1 Kings 22:14
And Micaiah said, As the LORD lives, what the LORD said to me, that will I speak.
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EXPOSITORY (ENGLISH BIBLE)
22:1-14 The same easiness of temper, which betrays some godly persons into friendship with the declared enemies of religion, renders it very dangerous to them. They will be drawn to wink at and countenance such conduct and conversation as they ought to protest against with abhorrence. Whithersoever a good man goes, he ought to take his religion with him, and not be ashamed to own it when he is with those who have no regard for it. Jehoshaphat had not left behind him, at Jerusalem, his affection and reverence for the word of the Lord, but avowed it, and endeavoured to bring it into Ahab's court. And Ahab's prophets, to please Jehoshaphat, made use of the name of Jehovah: to please Ahab, they said, Go up. But the false prophets cannot so mimic the true, but that he who has spiritual senses exercised, can discern the fallacy. One faithful prophet of the Lord was worth them all. Wordly men have in all ages been alike absurd in their views of religion. They would have the preacher fit his doctrine to the fashion of the times, and the taste of the hearers, and yet to add. Thus saith the Lord, to words that men would put into their mouths. They are ready to cry out against a man as rude and foolish, who scruples thus to try to secure his own interests, and to deceive others.Micaiah, as a true prophet of Yahweh, of course rejected the counsel offered him, which he felt to be at once wicked and foolish. Compare also the resolution of Balaam, marginal reference. 14-17. what the Lord saith unto me, that will I speak—On the way the messenger who conducted [Micaiah] to the royal presence informed him of the tenor of the prophecies already given and recommended him to agree with the rest, no doubt from the kindly motive of seeing him released from imprisonment. But Micaiah, inflexibly faithful to his divine mission as a prophet, announced his purpose to proclaim honestly whatever God should bid him. On being asked by the king, "Shall I go against Ramoth-gilead, or shall I forbear?" the prophet gave precisely the same answer as the previous oracles that had been consulted; but it must have been given in a sarcastic tone and in ironical mockery of their way of speaking. Being solemnly urged to give a serious and truthful answer, Micaiah then declared the visionary scene the Spirit had revealed to him;— What answer God shall put into my mind and mouth; which, it seems, was not yet done. And Micaiah said, as the Lord liveth,.... He swore by the living God, for the confirmation of what he was about to say:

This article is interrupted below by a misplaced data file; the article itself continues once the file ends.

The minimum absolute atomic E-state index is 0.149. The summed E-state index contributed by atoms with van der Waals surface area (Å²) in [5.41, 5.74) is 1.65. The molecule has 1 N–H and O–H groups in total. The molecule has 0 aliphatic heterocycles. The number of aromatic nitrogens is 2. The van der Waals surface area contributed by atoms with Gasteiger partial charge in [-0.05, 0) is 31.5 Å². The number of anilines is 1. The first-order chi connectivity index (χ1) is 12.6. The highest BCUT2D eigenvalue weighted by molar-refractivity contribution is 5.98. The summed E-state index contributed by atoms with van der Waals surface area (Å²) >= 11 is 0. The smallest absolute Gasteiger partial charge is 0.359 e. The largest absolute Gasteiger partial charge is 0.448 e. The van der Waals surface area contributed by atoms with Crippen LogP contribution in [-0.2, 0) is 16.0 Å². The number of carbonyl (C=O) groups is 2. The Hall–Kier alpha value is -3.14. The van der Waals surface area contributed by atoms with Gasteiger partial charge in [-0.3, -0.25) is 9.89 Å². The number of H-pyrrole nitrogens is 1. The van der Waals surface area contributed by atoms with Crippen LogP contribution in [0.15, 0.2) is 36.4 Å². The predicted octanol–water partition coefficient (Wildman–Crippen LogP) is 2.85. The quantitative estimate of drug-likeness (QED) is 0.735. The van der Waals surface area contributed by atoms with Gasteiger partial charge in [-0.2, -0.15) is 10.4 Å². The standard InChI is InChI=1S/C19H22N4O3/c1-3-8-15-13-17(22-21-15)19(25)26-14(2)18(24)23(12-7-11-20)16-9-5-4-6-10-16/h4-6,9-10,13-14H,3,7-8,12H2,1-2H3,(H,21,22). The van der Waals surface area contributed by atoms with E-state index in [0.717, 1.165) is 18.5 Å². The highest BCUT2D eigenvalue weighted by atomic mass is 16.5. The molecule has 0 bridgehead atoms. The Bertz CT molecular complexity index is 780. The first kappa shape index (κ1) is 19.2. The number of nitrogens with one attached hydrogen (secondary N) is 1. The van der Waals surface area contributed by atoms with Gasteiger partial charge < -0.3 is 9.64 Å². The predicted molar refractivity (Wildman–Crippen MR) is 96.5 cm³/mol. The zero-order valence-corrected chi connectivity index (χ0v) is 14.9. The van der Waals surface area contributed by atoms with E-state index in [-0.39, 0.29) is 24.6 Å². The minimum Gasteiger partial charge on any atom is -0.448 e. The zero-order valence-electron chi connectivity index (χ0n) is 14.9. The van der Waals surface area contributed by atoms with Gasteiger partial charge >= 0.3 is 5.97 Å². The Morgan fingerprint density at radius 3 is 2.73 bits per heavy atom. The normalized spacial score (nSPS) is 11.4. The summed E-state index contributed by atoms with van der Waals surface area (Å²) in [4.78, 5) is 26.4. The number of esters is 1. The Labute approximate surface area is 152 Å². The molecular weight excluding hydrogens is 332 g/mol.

what the Lord saith unto me, that will I speak; truly and faithfully, keeping nothing back, nor adding anything, whether it be good or evil, pleasing or displeasing; it looks as if as yet he had no instruction from the Lord what to say, and yet the vision he later declares seems to have been had by him before, 1 Kings 22:17.

And Micaiah said, As the LORD liveth, what the LORD saith unto me, that will I speak.
EXEGETICAL (ORIGINAL LANGUAGES)
14. what the Lord saith] In 2 Chronicles 18:13 it is ‘what my God saith.’Verse 14. - And Micaiah said, As the Lord liveth, what the Lord saith unto me, that will I speak. [We are forcibly reminded of the answer of Balaam, Numbers 22:18, 38. And we may see not only in the suggestion of this messenger, but also in Ahab's belief (ver. 8), that Micaiah could prophesy at pleasure, a striking correspondence with the ideas of Balak (ib. 5:6, 17). Instead of regarding the prophet as being merely the mouthpiece of Deity, he was believed in that age to have a supernatural influence with God, and to be entrusted with magical powers to shape the future, as well as to foretell it.] Ahab then named to him one, but one whom he hated, because he never prophesied good concerning him, but only evil,

(Note: Just as Agamemnon says to Calchas in Il. iv. 106: μάντι κακῶν, ου ̓ πώποτέ μοι τὸ κρήγουν εἶπας, κ.τ.λ.)

namely, Micah the son of Jimlah. Josephus and the Rabbins suppose him to have been the prophet, whose name is not given, who had condemned Ahab in the previous war for setting Benhadad at liberty (1 Kings 20:35.). But there is no foundation for this, and it is mere conjecture. At any rate, Ahab had already come to know Micah as a prophet of evil, and, as is evident from 1 Kings 22:26, had had him imprisoned on account of an unwelcome prophecy. Ahab's dislike to this prophet had its root in the belief, which was connected with heathen notions of prophecy and conjuring, that the prophets stood in such a relation to the Deity that the latter necessarily fulfilled their will; a belief which had arisen from the fact that the predictions of true prophets always came to pass (see at Numbers 22:6 and Numbers 22:17).

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